The Speaker
Saturday, 18 May 2024 – 12:12

What do we know so far about the new strain of COVID-19?

There is a newer version of this explainer. See our Explaining Politics section for more.

 

Speaking to MPs in the House of Commons on Monday afternoon, Health Secretary Matt Hancock said that a new strain of coronavirus had been identified.

So, what do we know about the new strain?

 

What is the new strain?

A new strain of Coronavirus has shown up in surveillance in the past two months containing a number of different mutations. The strain has mainly been detected in the South of England where COVID-19 cases are growing fastest, however, more than 1,000 cases have been identified across around 60 local authority areas.

Mutations are where viruses undergo (generally small) genetic changes. Mutations are not uncommon and can have different effects, positive and negative, or no effect at all.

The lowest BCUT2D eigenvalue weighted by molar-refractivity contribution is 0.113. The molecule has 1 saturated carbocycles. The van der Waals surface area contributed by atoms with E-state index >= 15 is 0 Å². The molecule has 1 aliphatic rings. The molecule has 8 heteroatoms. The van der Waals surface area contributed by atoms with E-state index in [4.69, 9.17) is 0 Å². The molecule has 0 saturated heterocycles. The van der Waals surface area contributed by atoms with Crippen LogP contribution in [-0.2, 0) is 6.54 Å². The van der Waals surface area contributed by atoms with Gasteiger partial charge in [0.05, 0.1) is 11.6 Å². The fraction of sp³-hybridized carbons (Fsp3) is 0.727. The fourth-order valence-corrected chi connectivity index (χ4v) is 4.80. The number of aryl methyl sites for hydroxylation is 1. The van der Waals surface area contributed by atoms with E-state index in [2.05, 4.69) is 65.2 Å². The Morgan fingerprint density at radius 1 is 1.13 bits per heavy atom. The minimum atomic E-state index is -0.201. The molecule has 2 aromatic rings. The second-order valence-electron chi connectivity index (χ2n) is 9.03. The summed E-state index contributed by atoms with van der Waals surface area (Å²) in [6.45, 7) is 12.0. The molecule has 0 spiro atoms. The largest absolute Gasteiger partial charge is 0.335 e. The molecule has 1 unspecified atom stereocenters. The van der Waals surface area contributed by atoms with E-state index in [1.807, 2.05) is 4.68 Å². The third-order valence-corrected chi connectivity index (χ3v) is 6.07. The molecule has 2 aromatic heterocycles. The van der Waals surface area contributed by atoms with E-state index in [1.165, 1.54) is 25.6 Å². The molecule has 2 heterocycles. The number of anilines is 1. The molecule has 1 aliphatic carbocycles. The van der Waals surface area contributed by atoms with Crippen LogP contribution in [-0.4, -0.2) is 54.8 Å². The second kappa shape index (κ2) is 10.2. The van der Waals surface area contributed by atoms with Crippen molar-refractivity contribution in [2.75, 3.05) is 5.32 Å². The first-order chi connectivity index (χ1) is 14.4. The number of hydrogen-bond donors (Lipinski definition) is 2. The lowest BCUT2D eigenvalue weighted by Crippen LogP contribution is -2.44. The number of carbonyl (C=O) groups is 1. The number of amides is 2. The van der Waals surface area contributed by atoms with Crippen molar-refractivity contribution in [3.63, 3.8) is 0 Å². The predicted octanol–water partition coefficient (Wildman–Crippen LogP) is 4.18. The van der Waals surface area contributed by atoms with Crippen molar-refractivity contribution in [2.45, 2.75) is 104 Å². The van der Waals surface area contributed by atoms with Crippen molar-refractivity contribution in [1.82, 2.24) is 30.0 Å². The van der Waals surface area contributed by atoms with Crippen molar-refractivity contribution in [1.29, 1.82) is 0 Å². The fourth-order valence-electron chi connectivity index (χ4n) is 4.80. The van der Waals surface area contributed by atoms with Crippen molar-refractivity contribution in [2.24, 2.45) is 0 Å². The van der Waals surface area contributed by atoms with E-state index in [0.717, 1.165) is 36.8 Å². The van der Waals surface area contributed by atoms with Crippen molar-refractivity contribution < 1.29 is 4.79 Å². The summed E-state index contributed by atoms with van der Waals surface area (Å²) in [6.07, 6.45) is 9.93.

It has been suggested that the new mutation may be behind the virus spreading faster in parts of South East England recently, but the extent to which this is correct is currently unknown.

 

What did Health Secretary Matt Hancock say?

Speaking to MPs when announcing the implementation of Tier 3 restrictions for parts of the South East, Mr Hancock said that there was ‘nothing to suggest’ that the new strain of virus caused worse disease or meant that vaccines would no longer work.

Mr Hancock said the World Health Organisation has been notified about the new strain and that studies of the new variant are ongoing.

 

What is being done about the new strain and should we be worried?

Research is currently ongoing to learn more about the new strain of the virus in order to understand how it emerged and the effects it may have. It is currently unknown whether the new strain is more infectious or dangerous.

It is normal for viruses to evolve and change, so politicians and scientists and currently advising people to not be too worried about the strain.

In the summer, a so-called ‘Spanish strain’ of the virus was identified and spread across much of Europe (including to the UK) as a result of tourism. It is not thought that the strain is more dangerous than other variants of COVID-19.

 

Skip to content